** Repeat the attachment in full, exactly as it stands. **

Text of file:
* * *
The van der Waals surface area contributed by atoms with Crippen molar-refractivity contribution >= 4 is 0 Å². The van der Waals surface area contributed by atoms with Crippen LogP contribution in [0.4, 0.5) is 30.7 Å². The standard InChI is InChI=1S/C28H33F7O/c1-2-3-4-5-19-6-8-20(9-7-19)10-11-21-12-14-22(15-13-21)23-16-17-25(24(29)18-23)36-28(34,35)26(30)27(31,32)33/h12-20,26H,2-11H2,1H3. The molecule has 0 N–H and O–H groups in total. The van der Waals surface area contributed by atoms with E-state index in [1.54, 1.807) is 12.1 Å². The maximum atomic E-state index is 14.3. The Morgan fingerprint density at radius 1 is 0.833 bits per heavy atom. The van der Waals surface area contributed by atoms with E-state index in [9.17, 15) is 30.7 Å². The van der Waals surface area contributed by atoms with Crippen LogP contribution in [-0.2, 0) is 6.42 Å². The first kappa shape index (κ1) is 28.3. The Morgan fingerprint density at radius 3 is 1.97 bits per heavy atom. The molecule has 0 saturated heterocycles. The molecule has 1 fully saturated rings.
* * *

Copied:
The van der Waals surface area contributed by atoms with Crippen molar-refractivity contribution >= 4 is 0 Å². The van der Waals surface area contributed by atoms with Crippen LogP contribution in [0.4, 0.5) is 30.7 Å². The standard InChI is InChI=1S/C28H33F7O/c1-2-3-4-5-19-6-8-20(9-7-19)10-11-21-12-14-22(15-13-21)23-16-17-25(24(29)18-23)36-28(34,35)26(30)27(31,32)33/h12-20,26H,2-11H2,1H3. The molecule has 0 N–H and O–H groups in total. The van der Waals surface area contributed by atoms with E-state index in [1.54, 1.807) is 12.1 Å². The maximum atomic E-state index is 14.3. The Morgan fingerprint density at radius 1 is 0.833 bits per heavy atom. The van der Waals surface area contributed by atoms with E-state index in [9.17, 15) is 30.7 Å². The van der Waals surface area contributed by atoms with Crippen LogP contribution in [-0.2, 0) is 6.42 Å². The first kappa shape index (κ1) is 28.3. The Morgan fingerprint density at radius 3 is 1.97 bits per heavy atom. The molecule has 0 saturated heterocycles. The molecule has 1 fully saturated rings.